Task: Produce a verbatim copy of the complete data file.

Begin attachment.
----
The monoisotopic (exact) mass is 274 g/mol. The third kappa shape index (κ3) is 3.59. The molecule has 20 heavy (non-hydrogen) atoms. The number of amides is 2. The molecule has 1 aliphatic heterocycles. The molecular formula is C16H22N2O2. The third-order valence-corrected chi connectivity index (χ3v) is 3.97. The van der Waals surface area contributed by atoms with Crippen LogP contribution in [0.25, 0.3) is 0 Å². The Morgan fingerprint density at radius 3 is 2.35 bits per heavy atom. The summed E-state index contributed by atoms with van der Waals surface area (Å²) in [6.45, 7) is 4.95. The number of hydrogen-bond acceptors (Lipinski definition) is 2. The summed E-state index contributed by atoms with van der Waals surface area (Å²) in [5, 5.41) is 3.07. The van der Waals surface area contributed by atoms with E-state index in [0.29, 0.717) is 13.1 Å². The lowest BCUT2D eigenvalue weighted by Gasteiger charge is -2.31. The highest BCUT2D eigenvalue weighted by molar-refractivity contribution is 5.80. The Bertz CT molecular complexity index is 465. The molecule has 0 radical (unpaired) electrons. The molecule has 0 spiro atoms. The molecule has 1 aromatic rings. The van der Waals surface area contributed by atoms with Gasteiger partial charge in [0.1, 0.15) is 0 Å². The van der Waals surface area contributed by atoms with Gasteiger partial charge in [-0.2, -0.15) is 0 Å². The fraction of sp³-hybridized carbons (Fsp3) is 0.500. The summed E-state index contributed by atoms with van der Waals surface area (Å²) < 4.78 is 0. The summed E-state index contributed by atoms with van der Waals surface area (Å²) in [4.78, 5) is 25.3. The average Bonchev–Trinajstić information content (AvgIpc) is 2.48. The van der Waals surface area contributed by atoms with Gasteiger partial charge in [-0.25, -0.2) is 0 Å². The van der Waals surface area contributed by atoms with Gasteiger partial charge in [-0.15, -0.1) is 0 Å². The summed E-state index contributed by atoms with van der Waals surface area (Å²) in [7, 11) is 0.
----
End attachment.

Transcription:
The monoisotopic (exact) mass is 274 g/mol. The third kappa shape index (κ3) is 3.59. The molecule has 20 heavy (non-hydrogen) atoms. The number of amides is 2. The molecule has 1 aliphatic heterocycles. The molecular formula is C16H22N2O2. The third-order valence-corrected chi connectivity index (χ3v) is 3.97. The van der Waals surface area contributed by atoms with Crippen LogP contribution in [0.25, 0.3) is 0 Å². The Morgan fingerprint density at radius 3 is 2.35 bits per heavy atom. The summed E-state index contributed by atoms with van der Waals surface area (Å²) in [6.45, 7) is 4.95. The number of hydrogen-bond acceptors (Lipinski definition) is 2. The summed E-state index contributed by atoms with van der Waals surface area (Å²) in [5, 5.41) is 3.07. The van der Waals surface area contributed by atoms with E-state index in [0.29, 0.717) is 13.1 Å². The lowest BCUT2D eigenvalue weighted by Gasteiger charge is -2.31. The highest BCUT2D eigenvalue weighted by molar-refractivity contribution is 5.80. The Bertz CT molecular complexity index is 465. The molecule has 0 radical (unpaired) electrons. The molecule has 0 spiro atoms. The molecule has 1 aromatic rings. The van der Waals surface area contributed by atoms with Gasteiger partial charge in [0.1, 0.15) is 0 Å². The van der Waals surface area contributed by atoms with Gasteiger partial charge in [-0.2, -0.15) is 0 Å². The fraction of sp³-hybridized carbons (Fsp3) is 0.500. The summed E-state index contributed by atoms with van der Waals surface area (Å²) < 4.78 is 0. The summed E-state index contributed by atoms with van der Waals surface area (Å²) in [4.78, 5) is 25.3. The average Bonchev–Trinajstić information content (AvgIpc) is 2.48. The van der Waals surface area contributed by atoms with Gasteiger partial charge in [-0.25, -0.2) is 0 Å². The van der Waals surface area contributed by atoms with Gasteiger partial charge in [-0.15, -0.1) is 0 Å². The summed E-state index contributed by atoms with van der Waals surface area (Å²) in [7, 11) is 0.